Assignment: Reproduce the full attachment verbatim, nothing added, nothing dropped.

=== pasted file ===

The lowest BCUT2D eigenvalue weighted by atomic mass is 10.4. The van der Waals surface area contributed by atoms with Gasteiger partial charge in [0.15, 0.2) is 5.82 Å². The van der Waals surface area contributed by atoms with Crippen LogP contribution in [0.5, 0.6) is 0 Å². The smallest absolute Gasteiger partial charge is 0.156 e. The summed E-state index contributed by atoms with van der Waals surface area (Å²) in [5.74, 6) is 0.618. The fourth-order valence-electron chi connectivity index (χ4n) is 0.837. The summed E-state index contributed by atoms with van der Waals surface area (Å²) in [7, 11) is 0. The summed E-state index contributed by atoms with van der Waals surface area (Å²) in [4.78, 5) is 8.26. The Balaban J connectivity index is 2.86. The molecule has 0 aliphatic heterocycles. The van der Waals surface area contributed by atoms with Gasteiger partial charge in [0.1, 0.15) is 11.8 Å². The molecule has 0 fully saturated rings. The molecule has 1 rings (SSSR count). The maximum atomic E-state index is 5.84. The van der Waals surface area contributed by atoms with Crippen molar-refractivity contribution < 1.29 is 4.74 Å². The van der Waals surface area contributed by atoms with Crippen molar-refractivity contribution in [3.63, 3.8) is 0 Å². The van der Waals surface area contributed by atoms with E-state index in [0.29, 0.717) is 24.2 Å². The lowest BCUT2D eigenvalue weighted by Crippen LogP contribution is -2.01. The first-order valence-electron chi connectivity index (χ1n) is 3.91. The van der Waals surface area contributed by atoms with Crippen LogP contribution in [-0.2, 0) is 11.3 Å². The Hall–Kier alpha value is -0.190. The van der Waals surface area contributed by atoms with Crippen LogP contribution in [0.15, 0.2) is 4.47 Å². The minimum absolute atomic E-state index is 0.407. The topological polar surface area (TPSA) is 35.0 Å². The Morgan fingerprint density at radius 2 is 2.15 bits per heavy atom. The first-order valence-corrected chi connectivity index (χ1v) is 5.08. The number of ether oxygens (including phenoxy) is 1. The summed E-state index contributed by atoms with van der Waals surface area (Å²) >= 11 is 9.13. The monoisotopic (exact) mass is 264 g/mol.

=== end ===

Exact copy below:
The lowest BCUT2D eigenvalue weighted by atomic mass is 10.4. The van der Waals surface area contributed by atoms with Gasteiger partial charge in [0.15, 0.2) is 5.82 Å². The van der Waals surface area contributed by atoms with Crippen LogP contribution in [0.5, 0.6) is 0 Å². The smallest absolute Gasteiger partial charge is 0.156 e. The summed E-state index contributed by atoms with van der Waals surface area (Å²) in [5.74, 6) is 0.618. The fourth-order valence-electron chi connectivity index (χ4n) is 0.837. The summed E-state index contributed by atoms with van der Waals surface area (Å²) in [7, 11) is 0. The summed E-state index contributed by atoms with van der Waals surface area (Å²) in [4.78, 5) is 8.26. The Balaban J connectivity index is 2.86. The molecule has 0 aliphatic heterocycles. The van der Waals surface area contributed by atoms with Gasteiger partial charge in [0.1, 0.15) is 11.8 Å². The molecule has 0 fully saturated rings. The molecule has 1 rings (SSSR count). The maximum atomic E-state index is 5.84. The van der Waals surface area contributed by atoms with Crippen molar-refractivity contribution < 1.29 is 4.74 Å². The van der Waals surface area contributed by atoms with Crippen molar-refractivity contribution in [3.63, 3.8) is 0 Å². The van der Waals surface area contributed by atoms with E-state index in [0.29, 0.717) is 24.2 Å². The lowest BCUT2D eigenvalue weighted by Crippen LogP contribution is -2.01. The first-order valence-electron chi connectivity index (χ1n) is 3.91. The van der Waals surface area contributed by atoms with Crippen LogP contribution in [-0.2, 0) is 11.3 Å². The Hall–Kier alpha value is -0.190. The van der Waals surface area contributed by atoms with Crippen LogP contribution in [0.15, 0.2) is 4.47 Å². The minimum absolute atomic E-state index is 0.407. The topological polar surface area (TPSA) is 35.0 Å². The Morgan fingerprint density at radius 2 is 2.15 bits per heavy atom. The first-order valence-corrected chi connectivity index (χ1v) is 5.08. The number of ether oxygens (including phenoxy) is 1. The summed E-state index contributed by atoms with van der Waals surface area (Å²) >= 11 is 9.13. The monoisotopic (exact) mass is 264 g/mol.